After experiencing a string of "horrific" Zoom dates during the pandemic, 27-year-old Jodie from London unintentionally became a gambitter. From avoiding chain bars because they’re "boring, basic and predictable" to ensuring she locks eyes with her date for five seconds to see if sparks fly, Jodie's objective nowadays is all about designing an interaction to remember. 
"I get a sense of fulfilment when I feel I’ve made a lasting impression. When my date says they’ve had an unforgettable time, it leaves me feeling empowered," she explains. Jodie says yes to dates with guys she knows she’ll never have a future with as she believes all dates are good practice, regardless of where they take her romantically.
Besides helping her avoid any disastrous dates, the model and DJ has found that laying out a blueprint for her dating life has had a positive impact on her mental wellbeing, removing the uncertainty from an undeniably vulnerable situation. "I have to have my life in order in every way because I suffer with anxiety. It’s always easiest for me to live via my calendar diary," Jodie says. "I’m also a perfectionist, so I don’t like to do things on a whim without planning them. I feel like it’s a missed opportunity."
Jen, 24, from Reading, agrees. Having encountered men who believed that she owed them something as a result of them making the first move, she turned to gambitting as a way of asserting authority — doing everything from being the one to suggest going for drinks to throwing in a controversial opinion or two to rein in the conversation whenever things got too intrusive.
"I’d always be the one to send a post-date text because I never wanted a date to think that they were above me. If I made the first move or planned the date, then they didn’t have a leg to stand on when it came to 'expecting' something of me," she says. 
"It also gave me a massive confidence boost and was a major power move. If I arranged to do something I liked, then at least I'd have a nice enough time. It’s a super selfish way to think about it but I was dating for me, not for someone else."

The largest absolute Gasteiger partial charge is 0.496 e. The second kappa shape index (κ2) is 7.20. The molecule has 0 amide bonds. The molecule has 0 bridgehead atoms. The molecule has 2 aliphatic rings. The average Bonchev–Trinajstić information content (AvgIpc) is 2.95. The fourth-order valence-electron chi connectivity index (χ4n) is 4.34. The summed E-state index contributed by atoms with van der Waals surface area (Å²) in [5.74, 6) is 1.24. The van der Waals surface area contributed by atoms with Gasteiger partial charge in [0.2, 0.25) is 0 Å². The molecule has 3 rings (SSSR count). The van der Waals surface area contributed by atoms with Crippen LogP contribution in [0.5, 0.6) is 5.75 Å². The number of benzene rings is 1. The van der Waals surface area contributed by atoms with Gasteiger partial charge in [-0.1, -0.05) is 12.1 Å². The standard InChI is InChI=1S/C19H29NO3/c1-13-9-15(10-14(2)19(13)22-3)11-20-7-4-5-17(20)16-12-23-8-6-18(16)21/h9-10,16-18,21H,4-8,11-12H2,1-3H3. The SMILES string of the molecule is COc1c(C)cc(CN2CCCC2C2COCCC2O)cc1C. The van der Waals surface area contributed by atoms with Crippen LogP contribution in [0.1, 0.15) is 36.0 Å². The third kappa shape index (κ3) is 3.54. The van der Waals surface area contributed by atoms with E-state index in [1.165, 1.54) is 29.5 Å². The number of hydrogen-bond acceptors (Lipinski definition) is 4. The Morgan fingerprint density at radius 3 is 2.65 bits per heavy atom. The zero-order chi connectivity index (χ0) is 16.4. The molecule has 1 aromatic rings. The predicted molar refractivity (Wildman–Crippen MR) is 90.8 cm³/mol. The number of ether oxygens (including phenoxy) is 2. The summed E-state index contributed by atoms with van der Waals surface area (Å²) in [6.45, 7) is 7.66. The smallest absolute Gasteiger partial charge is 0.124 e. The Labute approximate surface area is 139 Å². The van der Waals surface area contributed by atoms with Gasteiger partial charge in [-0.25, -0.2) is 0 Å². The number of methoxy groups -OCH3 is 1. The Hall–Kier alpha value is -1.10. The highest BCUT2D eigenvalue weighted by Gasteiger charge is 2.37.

After meeting her boyfriend using this more calculated approach, Jen heralds it a success. But gambitting isn’t for everyone, of course, and whether it remains a sign of an efficient dater or something more toxic, like most things, depends on what balance is struck. As Natalia explains, anything that makes us feel confident or clear in our objectives is a good thing. Having a strategy to help us find the right person is relatively harmless — healthy, even.
Problems arise, however, when these barriers become too high. When individuals get too caught up with the ins and outs of the 'game' to commit to the spontaneity that relationships demand, the essence of love itself is lost. "Dating is meant to be fun and if you’re too focused on sticking to your plan, you’re not only going to find the situation stressful but you’re not going to be the best version of yourself," says Natalia.
Three years into her relationship, Jen says that the calculated approach is a thing of the past. Now that she’s settled down, there’s no need to plan her every move. And while Issy is yet to find 'the one', whether she’ll give up the act when she meets her match is something she thinks about a lot, though she is "99% sure" that she will. As Natalia says: "Sometimes the best things are the things that happen unexpectedly."
*Name changed to protect anonymity